Dr Sarah Yarwood-Lovett, Principal Ecologist at The Ecology Consultancy, recently delivered a presentation on British Bats to a junior school near Maidenhead. The purpose of the presentation was to explain to the children the importance of protecting and conserving our precious and valuable bats.
The first part of Sarah’s talk highlighted the diversity within our 18 species of bats in Britain, as well as some impressive facts about bats, their behaviour and life-cycle. The children were especially impressed by bat abilities such as echolocation and being able to smell water. This then prompted many interesting stories and queries they had about bats, such as……do bats suck blood?
Following the talk the children were invited in groups to observe some rescued bats Sarah had brought to the school from the Sussex Bat Hospital. The children had lively enthusiasm to see the bats up close, as some expressed their interest to have them as pets!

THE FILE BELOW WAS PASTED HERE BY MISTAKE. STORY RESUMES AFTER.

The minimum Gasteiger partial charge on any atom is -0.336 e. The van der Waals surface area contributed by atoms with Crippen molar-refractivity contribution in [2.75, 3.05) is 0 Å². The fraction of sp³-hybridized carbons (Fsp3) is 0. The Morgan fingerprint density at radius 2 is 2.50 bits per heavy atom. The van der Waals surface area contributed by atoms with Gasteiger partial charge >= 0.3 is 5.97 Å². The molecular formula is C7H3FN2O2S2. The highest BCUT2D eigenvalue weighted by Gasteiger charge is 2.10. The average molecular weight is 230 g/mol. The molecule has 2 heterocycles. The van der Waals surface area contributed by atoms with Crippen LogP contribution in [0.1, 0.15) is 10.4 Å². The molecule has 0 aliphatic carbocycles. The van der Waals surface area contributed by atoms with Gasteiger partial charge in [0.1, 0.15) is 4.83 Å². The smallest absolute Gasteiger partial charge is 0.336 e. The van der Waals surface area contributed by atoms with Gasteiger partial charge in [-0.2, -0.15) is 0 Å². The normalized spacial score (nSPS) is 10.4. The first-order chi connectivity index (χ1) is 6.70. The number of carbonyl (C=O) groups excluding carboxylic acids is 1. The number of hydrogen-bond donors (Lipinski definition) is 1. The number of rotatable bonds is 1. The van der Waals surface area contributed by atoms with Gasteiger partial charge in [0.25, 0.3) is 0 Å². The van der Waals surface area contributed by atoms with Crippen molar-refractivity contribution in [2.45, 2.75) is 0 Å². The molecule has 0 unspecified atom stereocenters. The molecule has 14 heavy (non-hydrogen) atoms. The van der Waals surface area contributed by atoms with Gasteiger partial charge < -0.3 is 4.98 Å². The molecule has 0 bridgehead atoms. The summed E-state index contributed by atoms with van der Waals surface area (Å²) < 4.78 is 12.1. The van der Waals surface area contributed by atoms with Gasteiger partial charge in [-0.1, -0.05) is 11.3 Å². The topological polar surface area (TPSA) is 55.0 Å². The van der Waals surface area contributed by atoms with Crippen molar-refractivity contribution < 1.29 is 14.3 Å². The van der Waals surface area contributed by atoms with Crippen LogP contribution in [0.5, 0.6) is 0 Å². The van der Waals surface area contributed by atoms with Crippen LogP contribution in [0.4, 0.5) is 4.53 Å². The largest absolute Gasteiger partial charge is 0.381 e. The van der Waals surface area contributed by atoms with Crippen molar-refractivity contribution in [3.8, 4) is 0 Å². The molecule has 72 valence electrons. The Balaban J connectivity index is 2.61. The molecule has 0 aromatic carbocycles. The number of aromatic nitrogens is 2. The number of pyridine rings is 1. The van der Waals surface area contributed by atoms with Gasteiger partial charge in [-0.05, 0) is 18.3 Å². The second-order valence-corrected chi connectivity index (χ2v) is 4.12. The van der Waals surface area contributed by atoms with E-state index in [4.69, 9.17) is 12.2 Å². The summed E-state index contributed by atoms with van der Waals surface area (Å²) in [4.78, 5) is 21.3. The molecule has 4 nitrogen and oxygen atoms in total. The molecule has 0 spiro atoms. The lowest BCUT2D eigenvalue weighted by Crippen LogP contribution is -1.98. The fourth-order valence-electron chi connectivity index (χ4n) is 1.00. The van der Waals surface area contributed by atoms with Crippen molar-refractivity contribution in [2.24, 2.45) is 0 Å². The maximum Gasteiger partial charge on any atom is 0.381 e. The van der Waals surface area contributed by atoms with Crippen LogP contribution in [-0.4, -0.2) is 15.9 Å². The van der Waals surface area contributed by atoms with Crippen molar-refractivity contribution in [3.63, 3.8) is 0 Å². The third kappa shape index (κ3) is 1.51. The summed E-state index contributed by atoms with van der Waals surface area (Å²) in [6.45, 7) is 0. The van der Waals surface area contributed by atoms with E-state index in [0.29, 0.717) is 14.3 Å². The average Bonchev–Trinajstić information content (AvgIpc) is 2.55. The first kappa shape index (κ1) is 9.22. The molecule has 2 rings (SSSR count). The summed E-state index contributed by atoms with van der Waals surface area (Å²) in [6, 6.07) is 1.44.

Later in the session, the children were encouraged to participate in a special field test designed to identify field signs. The ‘squidge test’ is conducted by rubbing the dropping between a thumb and forefinger, bat droppings will crumble whilst rodent droppings squidge. The children were keen to have a go at this themselves (gloves and hand sanitiser provided) and they all successfully identified the bat droppings!
Sarah is a registered bat rescuer and carer for the Bat Conservation Trust (BCT). She says, “I care for between 10 and 30 bats per year, a really small number compared to those being treated in bat hospitals around the country. Members of the public will find injured bats and call the BCT helpline (0845 1300 228). Most of these bats are nursed back to health and are released, but those that can’t become the stars of talks such as these”.